ier than this (in 1807), Abraham Bloodgood, of Albany, suggested the construction of a floating revolving battery not unlike, in its essential character, the revolving turret built by Captain Ericsson in the winter of 1861-62.
In March, 1814, Thomas Gregg, of Pennsylvania, obtained a patent for a proposed ironclad steam vessel-of-war, resembling in figure the gunboats and rams used during the Civil War.
At about the same time a plan of a
The first American floating battery. floating batterterwards, the author said: Her length
Section of the floating battery Fulton. is 300 feet; breadth, 200 feet; thickness of her sides, 13 feet, of alternate oak plank and cork-wood; carries forty-four guns, four of which are 100-pounders; can
Gregg's iron-clad vessel in 1814. discharge 100 gallons of boiling water in a few minutes, and by mechanism brandishes 300 cutlasses with the utmost regularity over her gunwales; works, also, an equal number of pikes of great length, darting them from
pon in England in 1827 at the suggestion of General Ford, who proposed to protect fortifications by wrought-iron bars.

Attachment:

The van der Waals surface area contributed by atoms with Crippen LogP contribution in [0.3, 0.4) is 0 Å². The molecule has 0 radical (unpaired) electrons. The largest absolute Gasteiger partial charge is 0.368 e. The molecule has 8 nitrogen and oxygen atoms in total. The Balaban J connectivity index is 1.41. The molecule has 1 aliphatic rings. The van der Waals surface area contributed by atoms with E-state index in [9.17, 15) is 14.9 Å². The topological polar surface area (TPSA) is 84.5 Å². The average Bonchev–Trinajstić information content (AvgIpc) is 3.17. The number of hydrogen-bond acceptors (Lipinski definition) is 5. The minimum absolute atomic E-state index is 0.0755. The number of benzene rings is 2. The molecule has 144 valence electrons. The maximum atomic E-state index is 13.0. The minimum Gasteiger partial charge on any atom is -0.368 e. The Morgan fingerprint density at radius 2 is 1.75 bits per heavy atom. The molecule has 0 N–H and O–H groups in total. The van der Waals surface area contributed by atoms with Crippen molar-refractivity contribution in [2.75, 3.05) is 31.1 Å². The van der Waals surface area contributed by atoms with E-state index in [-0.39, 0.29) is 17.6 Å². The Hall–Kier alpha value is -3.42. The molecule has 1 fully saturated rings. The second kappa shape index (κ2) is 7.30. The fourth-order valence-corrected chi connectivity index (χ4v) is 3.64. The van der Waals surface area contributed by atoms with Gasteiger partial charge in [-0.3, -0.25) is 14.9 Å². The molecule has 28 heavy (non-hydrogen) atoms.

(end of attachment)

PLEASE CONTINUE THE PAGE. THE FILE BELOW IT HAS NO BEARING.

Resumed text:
Gregg's United States patent, March, 1814, was an iron-clad bomb-proof steam vessel, and will be noticed presently.
The fiubject received very early attention in this country, and as early as March, 1814, a Ball-proof vessel was patented by Thomas Gregg, of Fayette Co., Pennsylvania.
The design embraced a flat upper deck, from which the sides and ends sloped outwardly on was proposed as a covering for the exposed portion.
It does not appear that a vessel was ever actually constructed on Gregg's plan, but the invention is interesting as embodying some of the features which were afterwards adopted by both North an as a motive-power for vessels, it was proposed to employ it as a means of propulsion for iron-clad floating batteries.
Gregg's ball-proof vessel.
In 1842 the late R. L. Stevens commenced at New York the construction of an iron-clad warvessel,